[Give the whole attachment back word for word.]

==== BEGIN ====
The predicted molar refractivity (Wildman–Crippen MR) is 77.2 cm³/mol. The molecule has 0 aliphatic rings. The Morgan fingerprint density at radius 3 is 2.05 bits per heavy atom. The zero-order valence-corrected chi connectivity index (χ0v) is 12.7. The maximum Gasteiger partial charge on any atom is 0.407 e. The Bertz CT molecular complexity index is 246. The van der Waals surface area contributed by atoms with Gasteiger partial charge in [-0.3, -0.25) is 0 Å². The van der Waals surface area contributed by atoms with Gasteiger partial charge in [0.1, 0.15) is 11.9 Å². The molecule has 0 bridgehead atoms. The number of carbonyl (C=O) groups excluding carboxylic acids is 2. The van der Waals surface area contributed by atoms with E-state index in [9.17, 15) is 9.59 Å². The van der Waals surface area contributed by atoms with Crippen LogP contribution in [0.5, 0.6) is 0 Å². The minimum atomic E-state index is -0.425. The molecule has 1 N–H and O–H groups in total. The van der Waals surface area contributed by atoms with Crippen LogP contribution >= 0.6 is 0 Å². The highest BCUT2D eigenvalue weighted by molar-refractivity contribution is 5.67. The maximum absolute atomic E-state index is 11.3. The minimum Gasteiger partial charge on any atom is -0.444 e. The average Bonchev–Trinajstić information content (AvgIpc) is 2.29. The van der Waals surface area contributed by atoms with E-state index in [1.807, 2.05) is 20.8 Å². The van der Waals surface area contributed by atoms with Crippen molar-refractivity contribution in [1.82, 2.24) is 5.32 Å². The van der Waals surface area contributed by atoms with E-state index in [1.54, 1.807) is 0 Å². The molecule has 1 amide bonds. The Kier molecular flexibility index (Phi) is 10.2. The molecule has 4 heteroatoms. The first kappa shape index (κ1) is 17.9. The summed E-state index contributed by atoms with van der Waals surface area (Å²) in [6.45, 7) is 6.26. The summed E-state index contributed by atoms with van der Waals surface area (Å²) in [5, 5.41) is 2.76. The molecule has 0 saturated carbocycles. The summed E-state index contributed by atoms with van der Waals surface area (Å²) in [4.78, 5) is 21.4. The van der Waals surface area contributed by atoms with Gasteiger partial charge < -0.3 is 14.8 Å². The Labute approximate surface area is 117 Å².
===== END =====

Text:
The predicted molar refractivity (Wildman–Crippen MR) is 77.2 cm³/mol. The molecule has 0 aliphatic rings. The Morgan fingerprint density at radius 3 is 2.05 bits per heavy atom. The zero-order valence-corrected chi connectivity index (χ0v) is 12.7. The maximum Gasteiger partial charge on any atom is 0.407 e. The Bertz CT molecular complexity index is 246. The van der Waals surface area contributed by atoms with Gasteiger partial charge in [-0.3, -0.25) is 0 Å². The van der Waals surface area contributed by atoms with Gasteiger partial charge in [0.1, 0.15) is 11.9 Å². The molecule has 0 bridgehead atoms. The number of carbonyl (C=O) groups excluding carboxylic acids is 2. The van der Waals surface area contributed by atoms with E-state index in [9.17, 15) is 9.59 Å². The van der Waals surface area contributed by atoms with Crippen LogP contribution in [0.5, 0.6) is 0 Å². The minimum atomic E-state index is -0.425. The molecule has 1 N–H and O–H groups in total. The van der Waals surface area contributed by atoms with Crippen LogP contribution >= 0.6 is 0 Å². The highest BCUT2D eigenvalue weighted by molar-refractivity contribution is 5.67. The maximum absolute atomic E-state index is 11.3. The minimum Gasteiger partial charge on any atom is -0.444 e. The average Bonchev–Trinajstić information content (AvgIpc) is 2.29. The van der Waals surface area contributed by atoms with E-state index in [1.807, 2.05) is 20.8 Å². The van der Waals surface area contributed by atoms with Crippen molar-refractivity contribution in [1.82, 2.24) is 5.32 Å². The van der Waals surface area contributed by atoms with E-state index in [1.54, 1.807) is 0 Å². The molecule has 1 amide bonds. The Kier molecular flexibility index (Phi) is 10.2. The molecule has 4 heteroatoms. The first kappa shape index (κ1) is 17.9. The summed E-state index contributed by atoms with van der Waals surface area (Å²) in [6.45, 7) is 6.26. The summed E-state index contributed by atoms with van der Waals surface area (Å²) in [5, 5.41) is 2.76. The molecule has 0 saturated carbocycles. The summed E-state index contributed by atoms with van der Waals surface area (Å²) in [4.78, 5) is 21.4. The van der Waals surface area contributed by atoms with Gasteiger partial charge < -0.3 is 14.8 Å². The Labute approximate surface area is 117 Å².